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Parish Registers

February 16, 2014

I am in the middle of a very long, painstaking job, to put the Parish Registers for Worfield Parish into a spreadsheet and then put it online for people to use. It will, of course, go online at and  a copy will be available in the Church for people to peruse.
I have wanted to do this for a very long time. Many years ago when doing a thesis on the Parish, I looked in the censuses 1841-1901 for people employed in craft-type occupations, basket weavers and the like. I found some blacksmiths and wheelwrights and nothing else, everyone else, apart from a few millers, seemed to be agricultural labourers. The pattern was disappointing and dull. The answer, of course, was that the craft occupations had long gone, but when I looked at the Parish Registers from 1562 there they were and some of them were surprising. Everyone loves surprises and Parish Registers are full of them. Take a look at a few of these.

Elenor Moore (base born) mother Mary, father not known, delivered in the open street at Newton
1609 Ismael Tirry ( base born), mother Elizabeth, delivered by the way.
1574 James (base born) surname and forenames of parents not known, delivered to a wayfaring woman.
1615 Theophilus Barney “born in ye Chapell of Lefeith,”

There are lots of things which interest me about this, not least the hardship of these women giving birth in the open. How did people survive? Yet they thought it was important to have the child baptised, even with the shame of not divulging who the father might be. In the case of the wayfaring woman, she didn’t give her names (perhaps she really didn’t have any,) but she thought it important enough to give her child a name. Assuming James survived one wonders what surname he gave himself as he grew up.

Surnames are a subject in their own right. Lucky the person who can trace his family without coming across aliases (what were they for,) or names changed for a reason at the time. My favourite is a man whose name was changed to Sing because he led the singing in Church. I know I have mentioned this before, but it always makes me smile.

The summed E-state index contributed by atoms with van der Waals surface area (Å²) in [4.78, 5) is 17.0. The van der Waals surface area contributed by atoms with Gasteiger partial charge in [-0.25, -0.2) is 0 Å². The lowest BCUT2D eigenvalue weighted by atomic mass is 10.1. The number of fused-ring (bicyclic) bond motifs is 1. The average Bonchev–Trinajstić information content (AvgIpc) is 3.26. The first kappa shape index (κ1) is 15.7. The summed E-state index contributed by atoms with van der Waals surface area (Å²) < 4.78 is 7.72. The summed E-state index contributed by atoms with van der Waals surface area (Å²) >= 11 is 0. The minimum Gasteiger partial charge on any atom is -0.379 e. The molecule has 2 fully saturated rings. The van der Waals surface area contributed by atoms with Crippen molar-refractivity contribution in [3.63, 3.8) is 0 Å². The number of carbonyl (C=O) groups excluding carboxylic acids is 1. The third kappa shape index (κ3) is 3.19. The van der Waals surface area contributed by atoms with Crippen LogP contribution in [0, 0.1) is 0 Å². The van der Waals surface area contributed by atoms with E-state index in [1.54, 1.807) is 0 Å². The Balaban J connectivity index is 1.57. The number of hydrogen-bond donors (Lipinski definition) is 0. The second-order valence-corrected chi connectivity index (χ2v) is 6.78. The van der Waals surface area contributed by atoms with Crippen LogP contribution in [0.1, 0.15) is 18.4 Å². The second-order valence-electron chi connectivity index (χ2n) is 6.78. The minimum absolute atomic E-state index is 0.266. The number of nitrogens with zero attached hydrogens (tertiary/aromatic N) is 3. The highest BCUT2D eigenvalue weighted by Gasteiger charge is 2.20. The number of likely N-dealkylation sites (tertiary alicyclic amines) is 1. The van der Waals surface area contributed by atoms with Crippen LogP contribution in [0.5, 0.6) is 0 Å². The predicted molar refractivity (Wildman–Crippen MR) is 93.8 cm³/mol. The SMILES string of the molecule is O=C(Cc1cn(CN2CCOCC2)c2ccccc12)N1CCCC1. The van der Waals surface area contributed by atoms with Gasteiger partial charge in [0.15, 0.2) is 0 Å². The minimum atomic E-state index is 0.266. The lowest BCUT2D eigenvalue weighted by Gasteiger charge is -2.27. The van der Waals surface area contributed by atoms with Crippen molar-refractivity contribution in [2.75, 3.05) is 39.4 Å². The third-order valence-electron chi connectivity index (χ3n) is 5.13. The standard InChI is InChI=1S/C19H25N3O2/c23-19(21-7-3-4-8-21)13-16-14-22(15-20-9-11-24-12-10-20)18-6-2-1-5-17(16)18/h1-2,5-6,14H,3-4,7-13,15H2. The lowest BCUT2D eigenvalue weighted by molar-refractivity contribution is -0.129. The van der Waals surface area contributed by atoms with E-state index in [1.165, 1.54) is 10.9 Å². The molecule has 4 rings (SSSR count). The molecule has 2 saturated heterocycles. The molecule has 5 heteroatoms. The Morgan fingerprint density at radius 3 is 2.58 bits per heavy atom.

Then there are the craft occupations I had looked for in the nineteenth century. There is a corser (a horse dealer), fishermen, weavers, basket makers, shearmen, tanners, glovers, carpenters, thatchers, sayers (woodcutters), tailors,  baggers, plasterer,cobbler, clothier, cowpers (barrel makers.) There is even (1607), one Francis Rowley, a merchant venturer. The agricultural labourers fall into two categories. They are either husbandmen or daylabourers which begs the question, how did the daylabourers survive when there was no casual work?

Quite often the father has already died when the child is born and the wife, if she has moved away, comes back to Worfield. So it was with Richard Tranter who was born in 1607. His father had been killed in a Broseley ‘cole pit.’ So, too, presumably with Susannah Lloyd, widow of John Lloyd ‘of Mahunclith in the County of Montgomery.’

The villages mentioned are interesting. They are several with the suffix ‘riddings,’ meaning that the land has been cleared and enclosed eg Bromley Riddings. Then there villages mentioned which no longer exist. As I do more work we will come to a time when there will be a last entry for these places and new villages will appear.

Spelling can give you an indication of how a word was pronounced. The Armitage is so much more evocative than The Hermitage as it is today. Hallon, no-one has ever been able to come to a definite view of the meaning of the place-name. The early spelling were Hawlonde, Hanlond as well as Hallon. So what was the ‘correct’ spelling. Is Hallon a shortening of Hawlonde/Hanlond?

And so I could witter on like this for a very long time. A tedious job it may be but the results justify the effort I believe.


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